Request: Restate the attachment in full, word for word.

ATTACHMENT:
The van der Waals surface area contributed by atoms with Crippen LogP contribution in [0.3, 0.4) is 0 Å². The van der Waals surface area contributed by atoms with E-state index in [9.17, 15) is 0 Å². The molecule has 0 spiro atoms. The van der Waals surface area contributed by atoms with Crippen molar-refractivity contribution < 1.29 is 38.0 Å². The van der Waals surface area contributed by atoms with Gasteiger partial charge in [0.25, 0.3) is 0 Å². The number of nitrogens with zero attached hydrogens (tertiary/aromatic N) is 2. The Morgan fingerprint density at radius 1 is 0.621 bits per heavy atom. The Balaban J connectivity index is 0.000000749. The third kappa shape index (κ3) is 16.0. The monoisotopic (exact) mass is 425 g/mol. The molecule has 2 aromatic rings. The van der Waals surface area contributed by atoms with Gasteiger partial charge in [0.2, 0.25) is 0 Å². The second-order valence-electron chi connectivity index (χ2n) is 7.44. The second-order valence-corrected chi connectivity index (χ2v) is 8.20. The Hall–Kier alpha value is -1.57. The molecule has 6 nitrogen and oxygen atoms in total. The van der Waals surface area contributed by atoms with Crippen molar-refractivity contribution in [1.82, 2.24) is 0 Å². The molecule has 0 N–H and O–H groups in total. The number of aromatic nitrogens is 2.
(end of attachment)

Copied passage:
The van der Waals surface area contributed by atoms with Crippen LogP contribution in [0.3, 0.4) is 0 Å². The van der Waals surface area contributed by atoms with E-state index in [9.17, 15) is 0 Å². The molecule has 0 spiro atoms. The van der Waals surface area contributed by atoms with Crippen molar-refractivity contribution < 1.29 is 38.0 Å². The van der Waals surface area contributed by atoms with Gasteiger partial charge in [0.25, 0.3) is 0 Å². The number of nitrogens with zero attached hydrogens (tertiary/aromatic N) is 2. The Morgan fingerprint density at radius 1 is 0.621 bits per heavy atom. The Balaban J connectivity index is 0.000000749. The third kappa shape index (κ3) is 16.0. The monoisotopic (exact) mass is 425 g/mol. The molecule has 2 aromatic rings. The van der Waals surface area contributed by atoms with Gasteiger partial charge in [0.2, 0.25) is 0 Å². The second-order valence-electron chi connectivity index (χ2n) is 7.44. The second-order valence-corrected chi connectivity index (χ2v) is 8.20. The Hall–Kier alpha value is -1.57. The molecule has 6 nitrogen and oxygen atoms in total. The van der Waals surface area contributed by atoms with Crippen molar-refractivity contribution in [1.82, 2.24) is 0 Å². The molecule has 0 N–H and O–H groups in total. The number of aromatic nitrogens is 2.